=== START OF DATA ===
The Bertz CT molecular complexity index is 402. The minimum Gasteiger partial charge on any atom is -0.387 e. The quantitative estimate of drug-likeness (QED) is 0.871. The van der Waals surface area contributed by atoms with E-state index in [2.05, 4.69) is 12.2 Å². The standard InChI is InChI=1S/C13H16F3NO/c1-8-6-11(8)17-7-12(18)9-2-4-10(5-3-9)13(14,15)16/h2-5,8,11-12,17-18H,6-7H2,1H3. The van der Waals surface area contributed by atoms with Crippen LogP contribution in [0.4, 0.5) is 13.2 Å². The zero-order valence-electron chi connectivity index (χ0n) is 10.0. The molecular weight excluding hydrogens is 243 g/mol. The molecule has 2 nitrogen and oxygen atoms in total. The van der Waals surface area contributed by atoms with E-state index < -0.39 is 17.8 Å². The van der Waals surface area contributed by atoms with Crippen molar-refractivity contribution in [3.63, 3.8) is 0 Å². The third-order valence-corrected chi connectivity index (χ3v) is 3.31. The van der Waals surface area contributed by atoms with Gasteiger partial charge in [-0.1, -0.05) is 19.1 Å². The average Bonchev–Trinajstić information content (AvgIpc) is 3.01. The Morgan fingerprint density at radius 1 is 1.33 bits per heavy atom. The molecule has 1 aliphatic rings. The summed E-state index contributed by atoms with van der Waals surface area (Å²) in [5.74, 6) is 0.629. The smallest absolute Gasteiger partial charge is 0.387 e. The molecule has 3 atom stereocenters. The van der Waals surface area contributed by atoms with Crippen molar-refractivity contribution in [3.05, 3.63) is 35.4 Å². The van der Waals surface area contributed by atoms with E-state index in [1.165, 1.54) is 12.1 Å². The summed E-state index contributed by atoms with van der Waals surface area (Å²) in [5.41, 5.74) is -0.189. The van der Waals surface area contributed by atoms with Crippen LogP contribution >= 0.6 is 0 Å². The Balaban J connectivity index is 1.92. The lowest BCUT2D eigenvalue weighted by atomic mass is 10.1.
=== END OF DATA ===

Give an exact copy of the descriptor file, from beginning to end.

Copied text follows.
The Bertz CT molecular complexity index is 402. The minimum Gasteiger partial charge on any atom is -0.387 e. The quantitative estimate of drug-likeness (QED) is 0.871. The van der Waals surface area contributed by atoms with E-state index in [2.05, 4.69) is 12.2 Å². The standard InChI is InChI=1S/C13H16F3NO/c1-8-6-11(8)17-7-12(18)9-2-4-10(5-3-9)13(14,15)16/h2-5,8,11-12,17-18H,6-7H2,1H3. The van der Waals surface area contributed by atoms with Crippen LogP contribution in [0.4, 0.5) is 13.2 Å². The zero-order valence-electron chi connectivity index (χ0n) is 10.0. The molecular weight excluding hydrogens is 243 g/mol. The molecule has 2 nitrogen and oxygen atoms in total. The van der Waals surface area contributed by atoms with E-state index < -0.39 is 17.8 Å². The van der Waals surface area contributed by atoms with Crippen molar-refractivity contribution in [3.63, 3.8) is 0 Å². The third-order valence-corrected chi connectivity index (χ3v) is 3.31. The van der Waals surface area contributed by atoms with Gasteiger partial charge in [-0.1, -0.05) is 19.1 Å². The average Bonchev–Trinajstić information content (AvgIpc) is 3.01. The Morgan fingerprint density at radius 1 is 1.33 bits per heavy atom. The molecule has 1 aliphatic rings. The summed E-state index contributed by atoms with van der Waals surface area (Å²) in [5.74, 6) is 0.629. The smallest absolute Gasteiger partial charge is 0.387 e. The molecule has 3 atom stereocenters. The van der Waals surface area contributed by atoms with Crippen molar-refractivity contribution in [3.05, 3.63) is 35.4 Å². The van der Waals surface area contributed by atoms with E-state index in [1.165, 1.54) is 12.1 Å². The summed E-state index contributed by atoms with van der Waals surface area (Å²) in [5.41, 5.74) is -0.189. The van der Waals surface area contributed by atoms with Crippen LogP contribution >= 0.6 is 0 Å². The Balaban J connectivity index is 1.92. The lowest BCUT2D eigenvalue weighted by atomic mass is 10.1.